Outlook: Ohio University News and Information
Tuesday, December 11, 2012
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African SoccerscapesAfrican Soccer-scapes
With excitement building toward the first African World Cup in June 2010, "African Soccerscapes: How a Continent Changed the World's Game" presents a lively history of the sport's development on the continent.
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Ohio University Press in the News

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Ohio in the media

Compiled by Joseph Hughes

Here's a sampling of recent Ohio University mentions in the media:

Renowned photographer Herman Leonard, BFA '47, found the music he loved as a child, hearing Nat King Cole on the radio. Later, while a student at Ohio University, he learned his trade. Leonard's new exhibition, Jazz Classics, melds his two lifelong interests, showcasing his 50-year love affair with capturing the genre's legends on film. "I went to college at Ohio University in Athens," Leonard told Craig Smith of the Santa Fe New Mexican. "I went there in 1940. It was the only college in the country at that time that gave a degree in photography."

Despite his age, Leonard hasn't shied away from new technologies. "I'm doing it [using a digital camera]," he said. "It doesn't improve your photography one bit. But it gives you another tool. The shooting on digital chips is OK. It's very economical. You don't have to walk around with 20 rolls of film bulging out of your pockets. It's convenient.

"But the big advance is Photoshop. I've taken some negatives I shot in 1946, '47. They're very difficult to print in a darkroom. But I put it in Photoshop, and I can get a great print. It's a godsend. I have no limits whatsoever."

Details: Photographer Herman Leonard, BFA '47, Jazz Classics; Running through Nov. 15, Andrew Smith Gallery, 203 W. San Francisco St., Santa Fe, NM 87501


Broadcasting and Cable has named Ohio University alumnus Roger Ailes, Chairman and CEO of Fox News, its first-ever "TV Journalist of the Year." One of News Corp chief Rupert Murdoch's top aides, Ailes has led Fox News from its inception in 1996 to the top of the Nielsens' ratings among cable news networks. Before joining Fox, Ailes was president of CNBC, where he tripled the network's ratings. Ailes was also the president of the America's Talking network, which became MSNBC. A seasoned television producer, Ailes' credits include executive producing specials and syndicated shows like "A Current Affiar," "Maury," and "Rush Limbaugh: The Television Show." In conjunction with the award, he will be featured in an upcoming Broadcasting and Cable special report -- "The State of the News Business" -- in its Oct. 27 edition.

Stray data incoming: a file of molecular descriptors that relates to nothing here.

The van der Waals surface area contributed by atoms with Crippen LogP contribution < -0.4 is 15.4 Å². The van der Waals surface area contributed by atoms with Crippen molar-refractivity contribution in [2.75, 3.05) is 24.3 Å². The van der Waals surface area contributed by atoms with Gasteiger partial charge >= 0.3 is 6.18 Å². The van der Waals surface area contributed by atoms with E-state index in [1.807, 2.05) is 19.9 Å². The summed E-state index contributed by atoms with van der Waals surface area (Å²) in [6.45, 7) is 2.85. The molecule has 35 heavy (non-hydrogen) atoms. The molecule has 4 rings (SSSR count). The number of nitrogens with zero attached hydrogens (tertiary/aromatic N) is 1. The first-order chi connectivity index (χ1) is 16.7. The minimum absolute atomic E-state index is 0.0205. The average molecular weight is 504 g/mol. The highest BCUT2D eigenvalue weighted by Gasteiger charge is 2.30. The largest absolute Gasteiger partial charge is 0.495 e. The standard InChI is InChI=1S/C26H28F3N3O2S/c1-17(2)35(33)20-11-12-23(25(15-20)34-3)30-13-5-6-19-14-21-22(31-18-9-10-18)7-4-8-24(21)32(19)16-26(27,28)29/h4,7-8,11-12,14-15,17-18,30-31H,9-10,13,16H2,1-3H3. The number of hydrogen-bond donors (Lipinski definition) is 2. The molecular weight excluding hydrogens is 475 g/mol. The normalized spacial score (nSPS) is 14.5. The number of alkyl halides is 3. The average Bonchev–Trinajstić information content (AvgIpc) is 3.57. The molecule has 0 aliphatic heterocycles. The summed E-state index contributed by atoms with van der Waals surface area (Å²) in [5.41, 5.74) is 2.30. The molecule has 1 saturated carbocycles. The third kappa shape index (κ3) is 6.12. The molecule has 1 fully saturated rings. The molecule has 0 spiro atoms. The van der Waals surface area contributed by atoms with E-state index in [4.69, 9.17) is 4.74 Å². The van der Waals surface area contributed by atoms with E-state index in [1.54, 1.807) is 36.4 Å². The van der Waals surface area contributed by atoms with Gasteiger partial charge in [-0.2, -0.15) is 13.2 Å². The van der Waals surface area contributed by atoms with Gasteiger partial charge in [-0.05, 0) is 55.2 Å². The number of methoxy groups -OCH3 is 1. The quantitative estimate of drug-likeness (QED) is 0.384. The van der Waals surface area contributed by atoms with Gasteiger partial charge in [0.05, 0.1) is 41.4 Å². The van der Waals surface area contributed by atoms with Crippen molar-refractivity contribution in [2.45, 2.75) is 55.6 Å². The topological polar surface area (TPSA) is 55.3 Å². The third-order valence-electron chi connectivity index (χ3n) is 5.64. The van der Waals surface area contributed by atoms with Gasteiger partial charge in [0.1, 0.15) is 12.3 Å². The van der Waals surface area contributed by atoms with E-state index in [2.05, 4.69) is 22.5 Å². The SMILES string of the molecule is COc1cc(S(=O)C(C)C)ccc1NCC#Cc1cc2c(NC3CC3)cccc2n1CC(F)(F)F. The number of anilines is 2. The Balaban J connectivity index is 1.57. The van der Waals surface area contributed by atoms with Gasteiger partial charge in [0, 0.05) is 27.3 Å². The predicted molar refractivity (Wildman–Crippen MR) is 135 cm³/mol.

Did you know one of the "Swing and Sway" musical pioneers got his start at Ohio University as a civil engineering major? Lakewood, Ohio, native Sammy Kaye, born in 1910, paid his college bills while in Athens by playing with local big bands, the Akron Beacon Journal chronicled. After graduation, Kaye traded the tools of the civil engineering trade for the tunes and touring of a big-band leader. Quite popular, Kaye -- dubbed as "Swing and Sway with Sammy Kaye" -- was a fixture on radio, television and in several feature films.  

--> See the Akron Beacon Journal


Sydney, Australia, native and Ohio University graduate Ronny Yu is enjoying a homecoming, thanks to the recent premier of "Freddy vs. Jason," a horror movie that Yu directed. Two Australian papers, the Sydney Morning Herald and the Canberra Times, provided in-depth looks at the filmmaker, who has also directed Samuel L. Jackson in "Formula 51" and "Bride of Chucky." Graced with a vivid imagination honed as a childhood spent in Hong Kong afflicted with polio, Yu dreamt of making films. But his father didn't agree; accordingly, Yu studied marketing at the University in the 1970s. "My father was Chinese, conservative-thinking and thought all filmmakers are all goofy and don t get regular pay cheques," Yu told the Times. "He was like, 'No, no, no, you can't be a filmmaker as a career -- you have to study business or marketing."

With two teen horror flicks like "Bride of Chucky" and "Freddy vs. Jason" under his belt, is Yu afraid of being cast in a specific genre as a director? "Hollywood likes to pigeonhole people," Yu told the Morning Herald, "but I see myself as a guy who likes to entertain."


Joseph Hughes is a writer with University Communications and Marketing.
 
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